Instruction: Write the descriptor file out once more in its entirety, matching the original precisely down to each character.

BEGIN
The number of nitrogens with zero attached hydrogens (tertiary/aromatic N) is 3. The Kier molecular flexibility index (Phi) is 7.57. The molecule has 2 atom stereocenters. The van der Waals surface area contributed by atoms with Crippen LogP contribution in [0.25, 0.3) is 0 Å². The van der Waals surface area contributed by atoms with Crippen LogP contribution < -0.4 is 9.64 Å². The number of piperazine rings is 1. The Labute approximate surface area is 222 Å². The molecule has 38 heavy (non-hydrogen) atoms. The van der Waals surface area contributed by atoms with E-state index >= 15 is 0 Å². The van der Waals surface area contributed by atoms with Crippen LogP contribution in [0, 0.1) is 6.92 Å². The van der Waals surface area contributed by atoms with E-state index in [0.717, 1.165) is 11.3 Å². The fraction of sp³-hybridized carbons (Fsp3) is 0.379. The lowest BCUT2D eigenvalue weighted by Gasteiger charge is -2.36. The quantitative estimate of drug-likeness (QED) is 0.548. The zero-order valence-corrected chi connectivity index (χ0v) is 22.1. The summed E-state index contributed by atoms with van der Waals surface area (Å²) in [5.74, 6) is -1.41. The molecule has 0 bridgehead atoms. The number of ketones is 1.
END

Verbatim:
The number of nitrogens with zero attached hydrogens (tertiary/aromatic N) is 3. The Kier molecular flexibility index (Phi) is 7.57. The molecule has 2 atom stereocenters. The van der Waals surface area contributed by atoms with Crippen LogP contribution in [0.25, 0.3) is 0 Å². The van der Waals surface area contributed by atoms with Crippen LogP contribution < -0.4 is 9.64 Å². The number of piperazine rings is 1. The Labute approximate surface area is 222 Å². The molecule has 38 heavy (non-hydrogen) atoms. The van der Waals surface area contributed by atoms with E-state index >= 15 is 0 Å². The van der Waals surface area contributed by atoms with Crippen LogP contribution in [0, 0.1) is 6.92 Å². The van der Waals surface area contributed by atoms with E-state index in [0.717, 1.165) is 11.3 Å². The fraction of sp³-hybridized carbons (Fsp3) is 0.379. The lowest BCUT2D eigenvalue weighted by Gasteiger charge is -2.36. The quantitative estimate of drug-likeness (QED) is 0.548. The zero-order valence-corrected chi connectivity index (χ0v) is 22.1. The summed E-state index contributed by atoms with van der Waals surface area (Å²) in [5.74, 6) is -1.41. The molecule has 0 bridgehead atoms. The number of ketones is 1.